- In central Sumatra’s Riau Province, a rare Sumatran tiger killed a 16-year-old boy.
- The youth was on a palm oil plantation at the time of the attack.
- The World Conservation Union classifies the tiger species as critically endangered.
A rare Sumatran tiger killed a juvenile in Indonesia. The 16-year-old accompanied his father to work on a palm oil plantation at the weekend when he was suddenly attacked by the big cat, said Muhammad Mahfud of the local nature conservation authority on Monday. The incident occurred in Riau Province in central Sumatra. “We set up a box trap so that the tiger can be relocated,” said Mahfud.
Close to 600 examples in nature
Only a couple days prior, three Sumatran tigers – a mother and her two fledglings – kicked the bucket in a snare in the northern territory of Aceh. As indicated by gauges by the Indonesian government, there are close to 600 examples left in nature.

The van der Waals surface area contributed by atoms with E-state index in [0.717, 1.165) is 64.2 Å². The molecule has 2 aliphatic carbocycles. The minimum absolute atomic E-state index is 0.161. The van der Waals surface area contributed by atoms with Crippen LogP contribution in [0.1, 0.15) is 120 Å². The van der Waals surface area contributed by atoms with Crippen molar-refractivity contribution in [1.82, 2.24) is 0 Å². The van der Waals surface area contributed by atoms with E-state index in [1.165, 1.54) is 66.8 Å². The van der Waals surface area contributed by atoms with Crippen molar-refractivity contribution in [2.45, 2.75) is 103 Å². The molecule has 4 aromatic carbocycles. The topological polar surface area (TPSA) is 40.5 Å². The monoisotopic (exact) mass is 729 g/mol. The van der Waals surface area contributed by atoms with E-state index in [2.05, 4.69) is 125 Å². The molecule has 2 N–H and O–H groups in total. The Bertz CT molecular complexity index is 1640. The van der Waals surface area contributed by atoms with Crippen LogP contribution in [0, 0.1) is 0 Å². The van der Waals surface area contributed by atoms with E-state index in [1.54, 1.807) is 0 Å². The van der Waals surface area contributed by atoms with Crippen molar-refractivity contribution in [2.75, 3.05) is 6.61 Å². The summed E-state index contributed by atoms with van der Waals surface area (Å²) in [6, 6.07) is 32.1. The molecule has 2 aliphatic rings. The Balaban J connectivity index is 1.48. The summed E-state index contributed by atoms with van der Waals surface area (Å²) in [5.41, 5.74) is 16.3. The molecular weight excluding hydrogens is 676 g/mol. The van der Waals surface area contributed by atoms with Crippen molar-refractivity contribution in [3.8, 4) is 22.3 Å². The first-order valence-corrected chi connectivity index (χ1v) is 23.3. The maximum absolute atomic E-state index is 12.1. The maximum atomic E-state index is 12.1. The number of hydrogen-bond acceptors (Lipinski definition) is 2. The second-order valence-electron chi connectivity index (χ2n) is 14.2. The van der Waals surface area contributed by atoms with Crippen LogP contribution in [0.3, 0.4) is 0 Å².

The Sumatran tiger (Panthera tigris sumatrae) is the littlest of the living subspecies of the tiger. As well as poaching, the deficiency of normal territory because of palm oil estates has incredibly obliterated the number. On the Red List of the World Conservation Union (IUCN), the creatures are recorded as basically imperiled.